The Global Score Report highlights the national and international entities identified in the survey and data findings as especially effective at reaching people in hard-to-reach areas, and some emerging practices and new models that hold promise. These include peer-to-peer learning on negotiated access and community-led, locally-based collaborations between a wide range of actors in and outside the humanitarian sectors. This year’s global report draws on research from Afghanistan, Central African Republic, and Northeast Nigeria.
Humanitarian Outcomes’ programme on Coverage, Operational Reach, and Effectiveness (CORE) is a data-intensive study that probes the size and scope of global humanitarian response, with a particular focus on conflict-affected countries that pose challenges to humanitarian access.
CORE’s first pillar is the Global Database of Humanitarian Organisations (GDHO), which tracks information on the programme expenditure, staff size, countries of operation and other key information on humanitarian providers worldwide. This data, combined with our methodology for calculating rigorous estimates, is helping to fill a critical gap in the empirical evidence base in the humanitarian sector.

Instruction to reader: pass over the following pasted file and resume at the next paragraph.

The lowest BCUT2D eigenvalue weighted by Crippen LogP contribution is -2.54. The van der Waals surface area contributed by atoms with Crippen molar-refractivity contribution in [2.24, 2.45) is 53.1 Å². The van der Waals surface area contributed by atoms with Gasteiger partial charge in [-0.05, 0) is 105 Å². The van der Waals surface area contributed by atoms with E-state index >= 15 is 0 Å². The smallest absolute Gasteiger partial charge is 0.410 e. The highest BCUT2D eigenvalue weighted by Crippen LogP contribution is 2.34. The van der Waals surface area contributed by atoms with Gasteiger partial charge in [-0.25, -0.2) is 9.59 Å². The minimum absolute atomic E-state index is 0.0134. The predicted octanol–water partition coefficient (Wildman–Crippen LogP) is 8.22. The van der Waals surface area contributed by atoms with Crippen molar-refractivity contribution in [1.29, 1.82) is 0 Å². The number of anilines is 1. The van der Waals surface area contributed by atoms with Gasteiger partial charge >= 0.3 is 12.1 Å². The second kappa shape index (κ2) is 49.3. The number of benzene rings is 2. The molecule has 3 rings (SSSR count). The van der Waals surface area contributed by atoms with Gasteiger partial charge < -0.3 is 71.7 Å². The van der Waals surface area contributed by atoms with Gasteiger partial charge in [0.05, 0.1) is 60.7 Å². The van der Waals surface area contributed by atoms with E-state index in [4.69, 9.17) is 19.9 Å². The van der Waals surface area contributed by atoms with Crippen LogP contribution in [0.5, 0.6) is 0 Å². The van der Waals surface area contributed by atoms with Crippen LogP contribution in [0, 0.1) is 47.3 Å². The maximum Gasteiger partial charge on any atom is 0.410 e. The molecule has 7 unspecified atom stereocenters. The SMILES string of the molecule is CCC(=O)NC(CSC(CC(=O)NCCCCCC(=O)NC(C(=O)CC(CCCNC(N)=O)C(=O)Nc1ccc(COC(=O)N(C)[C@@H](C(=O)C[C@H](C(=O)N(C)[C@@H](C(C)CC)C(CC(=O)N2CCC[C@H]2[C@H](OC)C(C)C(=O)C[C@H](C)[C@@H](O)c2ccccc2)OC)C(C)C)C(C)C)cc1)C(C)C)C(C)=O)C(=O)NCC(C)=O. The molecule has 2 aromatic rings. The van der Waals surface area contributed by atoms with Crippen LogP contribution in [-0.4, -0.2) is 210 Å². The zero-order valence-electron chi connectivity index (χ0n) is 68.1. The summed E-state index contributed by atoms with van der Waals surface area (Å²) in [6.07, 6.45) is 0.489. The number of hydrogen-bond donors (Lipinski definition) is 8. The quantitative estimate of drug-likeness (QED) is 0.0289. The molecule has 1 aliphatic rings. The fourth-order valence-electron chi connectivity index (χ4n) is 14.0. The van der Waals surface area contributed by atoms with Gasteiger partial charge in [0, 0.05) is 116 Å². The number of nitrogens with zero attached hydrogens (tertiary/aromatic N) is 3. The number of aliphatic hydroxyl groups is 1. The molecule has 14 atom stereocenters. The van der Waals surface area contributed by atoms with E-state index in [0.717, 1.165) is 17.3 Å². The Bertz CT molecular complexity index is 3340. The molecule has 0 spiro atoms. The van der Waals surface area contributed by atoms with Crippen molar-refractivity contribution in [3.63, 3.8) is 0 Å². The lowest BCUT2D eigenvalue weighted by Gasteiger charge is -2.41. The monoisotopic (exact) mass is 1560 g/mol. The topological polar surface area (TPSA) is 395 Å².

The second pillar is the Survey on Coverage, Operational Reach, and Effectiveness (SCORE). SCORE focuses on crisis contexts that are difficult to access and conducts remote surveys of people living there to learn what they see as the biggest constraints to their accessing vital relief aid, and which humanitarian actors are the most operationally present and effective. The SCORE reports feature these high-performing actors and highlight lessons and good practices in hard-to-access settings.
CORE receives ongoing funding support from USAID’s Bureau for Humanitarian Assistance (BHA). It builds upon findings from the Secure Access in Volatile Environments (SAVE) programme, 2013-2016, which was funded by the UK government’s Department for International Development (now the Foreign, Commonwealth and Development Office).